Why I vary my arguments

This post is a comment that I left on my own blog in response to Mr. La Roche. This is getting to be a bad habit with me. But when I write two pages out, I hate to bury it in the comment section. Especially when writing out those two pages prevented me from writing the post that I wanted to write tonight.

Those who are already familiar with my essay site might want to skip the first part of this post (all the way to the Continue Reading tag). But they might find the second part to be an interesting insight into my philosophy of argument (though I don’t always follow that philosophy as well as I should).

Thanks for responding the way that you did. It occurred to me after I had posted my reply that the obvious response would be to point out that I had just been criticizing the Economist for being unreasonable. That lends a certain air of irony to my argument, does it not?

If I can fault The Economist for being unreasonable how can I argue the wishy-washy crap that I argued in the above post? I blame lack of sleep and being short on time.

The fact is that I appreciate a well reasoned argument, even if I disagree with it. And I dislike a poorly reasoned argument, even if I agree with it. A well reasoned argument that I disagree with helps to sharpen my own thinking, but poorly reasoned argument whose conclusions that I agree with only makes me ashamed.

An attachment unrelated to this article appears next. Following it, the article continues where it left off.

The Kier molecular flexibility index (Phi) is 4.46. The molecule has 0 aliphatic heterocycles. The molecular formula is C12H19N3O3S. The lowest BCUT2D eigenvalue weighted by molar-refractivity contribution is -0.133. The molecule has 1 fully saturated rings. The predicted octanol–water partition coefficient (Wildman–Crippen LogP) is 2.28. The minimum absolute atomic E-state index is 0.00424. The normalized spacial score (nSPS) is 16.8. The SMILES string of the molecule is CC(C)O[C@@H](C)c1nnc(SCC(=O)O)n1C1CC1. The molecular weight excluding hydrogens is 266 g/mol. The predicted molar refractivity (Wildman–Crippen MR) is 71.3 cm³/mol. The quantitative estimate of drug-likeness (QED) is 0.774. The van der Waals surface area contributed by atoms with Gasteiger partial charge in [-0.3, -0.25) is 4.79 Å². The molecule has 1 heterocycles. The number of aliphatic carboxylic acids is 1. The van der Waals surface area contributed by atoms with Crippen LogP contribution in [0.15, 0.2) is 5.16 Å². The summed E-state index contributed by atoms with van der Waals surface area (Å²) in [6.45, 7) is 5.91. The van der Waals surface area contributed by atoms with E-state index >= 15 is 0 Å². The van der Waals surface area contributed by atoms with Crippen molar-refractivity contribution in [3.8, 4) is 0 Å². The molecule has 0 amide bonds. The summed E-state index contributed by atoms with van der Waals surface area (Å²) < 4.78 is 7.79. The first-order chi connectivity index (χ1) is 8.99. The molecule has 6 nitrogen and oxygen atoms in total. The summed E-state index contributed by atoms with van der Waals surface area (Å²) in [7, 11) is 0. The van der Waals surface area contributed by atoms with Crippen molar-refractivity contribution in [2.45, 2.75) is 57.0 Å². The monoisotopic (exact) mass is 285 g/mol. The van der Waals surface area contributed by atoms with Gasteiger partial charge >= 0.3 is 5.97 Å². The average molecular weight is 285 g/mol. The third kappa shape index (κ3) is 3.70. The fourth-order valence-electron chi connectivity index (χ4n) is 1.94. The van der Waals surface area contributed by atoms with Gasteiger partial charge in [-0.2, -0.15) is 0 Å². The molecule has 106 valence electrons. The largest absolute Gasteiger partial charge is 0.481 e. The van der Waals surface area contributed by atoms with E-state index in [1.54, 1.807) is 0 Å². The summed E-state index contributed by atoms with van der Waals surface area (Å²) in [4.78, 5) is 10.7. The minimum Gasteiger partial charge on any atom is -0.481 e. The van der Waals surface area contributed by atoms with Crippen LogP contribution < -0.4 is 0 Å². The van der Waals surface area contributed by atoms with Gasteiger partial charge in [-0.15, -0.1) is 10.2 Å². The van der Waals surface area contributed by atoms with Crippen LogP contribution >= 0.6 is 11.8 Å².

Having said that, I don’t believe that reason has much to do with what we perceive to be the truth, and that is what I was trying to get at in my last response to you.

One of the people who helped me refine my own thinking on the matter of reason and truth was a Dutch philosopher by name of Benedict de Spinoza. He is not widely known in America, but I hear that he has a wider following over in Europe, so maybe you are already familiar with his work.

If you have heard of Spinoza, you know that he argued the exact opposite of my position. He is a good example of how someone can make a very reasonable argument that I appreciate even when I disagree with it. But the real reason I bring him up is that I think he laid out the best possible case for reason as a universal guide to truth.

One of the reasons that I find Spinoza so impressive is that he takes the a priori position that reason is the only valid guide to truth and he reasons from that about how the world must be in order for that a priori position to be true. Most people don’t even stop to think about how the world has to be in order for reason to work. They just assume that reason works and don’t bother thinking about what that implies. But Spinoza took the time to think about what the nature of reason required the universe to be like if it was to work.

Now I find Spinoza’s argument to be very impressive. It is easy for me to see why Einstein practically worshipped Spinoza. It is really eerie to see how well Spinoza anticipated future scientific advances simply by reasoning out what reason itself required. Einstein’s own work is a particularly noteworthy vindication of Spinoza’s thought process.

But contrary to Spinoza, I think that reason itself requires one to believe that Spinoza was wrong. As a consequence, I think that we must give up all hope of using reason to work people towards a common truth.